As the sun set, I stood in that same spot on the top deck, perched high above all of the arriving fans in their respective jerseys, and watched as the crew slowly removed the insulated thermal blankets that covered the ice surface to reveal the familiar painted lines and circles. There was a hockey game to be played here. This was really going to happen.
The atmosphere created by the league that night went far beyond just an ice rink on the infield grass. There was a beach volleyball court in left field. There were fans throwing footballs and tossing Frisbees. The outfield was home to a group of women doing yoga. A smaller rink sat near home plate, where local kids played street hockey, the way most kids in this region are introduced to the game. There was a red carpet entrance. The rock band KISS was in right field with their face paint and pyrotechnics. There was even the USC Marching Band.
It was an absolute spectacle. And it was awesome.
Legendary Dodgers broadcaster Vin Scully welcomed the crowd and introduced the teams to a standing ovation from the crowd as the players walked through a palm tree lined entrance created in center field. It had to be Scully, as no other voice in that setting would have been appropriate other than his.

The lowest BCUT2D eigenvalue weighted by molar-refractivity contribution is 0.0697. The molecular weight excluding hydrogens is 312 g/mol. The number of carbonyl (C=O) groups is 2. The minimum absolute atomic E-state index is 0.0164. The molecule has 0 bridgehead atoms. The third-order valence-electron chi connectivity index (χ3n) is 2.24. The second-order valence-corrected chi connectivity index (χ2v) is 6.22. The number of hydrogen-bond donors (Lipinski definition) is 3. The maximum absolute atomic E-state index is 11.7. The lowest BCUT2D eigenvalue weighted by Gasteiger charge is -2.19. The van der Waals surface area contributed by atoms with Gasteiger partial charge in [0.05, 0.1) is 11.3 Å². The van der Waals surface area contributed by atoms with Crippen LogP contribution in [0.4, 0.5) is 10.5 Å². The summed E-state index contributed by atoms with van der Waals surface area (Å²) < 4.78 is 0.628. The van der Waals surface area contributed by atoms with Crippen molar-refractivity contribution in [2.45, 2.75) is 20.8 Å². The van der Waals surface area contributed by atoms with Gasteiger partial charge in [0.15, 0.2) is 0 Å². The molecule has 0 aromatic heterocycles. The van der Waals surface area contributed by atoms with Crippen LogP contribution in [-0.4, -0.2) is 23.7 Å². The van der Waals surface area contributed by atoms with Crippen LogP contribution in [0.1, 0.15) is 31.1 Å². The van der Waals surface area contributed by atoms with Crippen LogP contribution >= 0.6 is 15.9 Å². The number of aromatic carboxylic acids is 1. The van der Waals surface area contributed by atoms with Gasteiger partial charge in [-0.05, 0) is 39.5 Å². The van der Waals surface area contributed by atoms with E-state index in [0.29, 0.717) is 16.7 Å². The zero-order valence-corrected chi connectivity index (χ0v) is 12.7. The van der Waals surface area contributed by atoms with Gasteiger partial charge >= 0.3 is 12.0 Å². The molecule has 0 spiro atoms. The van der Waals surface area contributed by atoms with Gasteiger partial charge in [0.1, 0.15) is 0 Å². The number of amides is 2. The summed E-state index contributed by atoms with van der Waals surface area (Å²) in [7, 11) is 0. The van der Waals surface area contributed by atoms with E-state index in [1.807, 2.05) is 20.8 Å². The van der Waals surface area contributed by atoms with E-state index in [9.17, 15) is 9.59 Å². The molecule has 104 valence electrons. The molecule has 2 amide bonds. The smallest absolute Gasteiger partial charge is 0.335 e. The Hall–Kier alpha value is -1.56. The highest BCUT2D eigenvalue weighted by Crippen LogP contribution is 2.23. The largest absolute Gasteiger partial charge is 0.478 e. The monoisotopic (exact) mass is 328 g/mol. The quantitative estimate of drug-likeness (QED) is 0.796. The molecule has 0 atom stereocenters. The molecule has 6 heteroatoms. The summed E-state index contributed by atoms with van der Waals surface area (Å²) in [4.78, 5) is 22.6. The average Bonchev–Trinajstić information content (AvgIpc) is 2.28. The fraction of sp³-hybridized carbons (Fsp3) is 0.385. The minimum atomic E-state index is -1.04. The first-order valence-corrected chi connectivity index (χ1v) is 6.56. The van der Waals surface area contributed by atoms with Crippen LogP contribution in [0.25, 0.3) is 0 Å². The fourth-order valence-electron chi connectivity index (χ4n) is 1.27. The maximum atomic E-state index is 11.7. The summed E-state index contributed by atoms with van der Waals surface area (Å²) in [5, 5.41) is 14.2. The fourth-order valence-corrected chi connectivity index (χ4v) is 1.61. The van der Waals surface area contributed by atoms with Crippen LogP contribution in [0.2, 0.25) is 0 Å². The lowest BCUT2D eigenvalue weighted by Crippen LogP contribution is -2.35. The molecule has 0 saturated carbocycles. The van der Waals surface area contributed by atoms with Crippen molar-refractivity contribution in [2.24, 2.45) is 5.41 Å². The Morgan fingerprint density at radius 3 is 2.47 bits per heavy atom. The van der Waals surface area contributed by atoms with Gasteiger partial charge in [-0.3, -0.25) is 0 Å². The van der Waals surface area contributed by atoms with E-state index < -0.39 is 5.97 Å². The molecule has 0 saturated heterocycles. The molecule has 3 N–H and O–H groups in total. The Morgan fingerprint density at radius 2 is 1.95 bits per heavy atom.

And then entered Wayne Gretzky, The Great One, the one person who has had the largest influence on the state of hockey in California. Kings fans and Ducks fans alike agree that without “The Trade”, there would not be, among other things, an outdoor hockey game happening in Los Angeles.
Gretzky stood between Kings captain Dustin Brown and Ducks captain Ryan Getzlaf and dropped the ceremonial puck that represented the culmination of 25 years of unprecedented growth in the sport in California. This was clearly more than just a regular season game for this region, these teams and their fans. It was the recognition that California hockey has truly become a force to be reckoned with.
All of the production and flash aside, there was a game to be played and two points on the line. The Ducks entered this contest at the top of the league standings, having defeated the Kings at Honda Center just two nights before. The Kings came in trying to reverse their recent losing woes and find their scoring touch.
The Ducks got on the board early in the first period with a goal by Corey Perry and never looked back. They added a tally by Matt Beleskey and a late empty net goal by Andrew Cogliano as the boys in bright orange defeated the Kings 3-0. Ducks goaltender Jonas Hiller was an absolute wall, pitching a shut out in front of the announced 54,099 in attendance (an obvious nod to 99 himself). The Ducks raised their sticks in salute to their fans as fireworks shot into the night sky.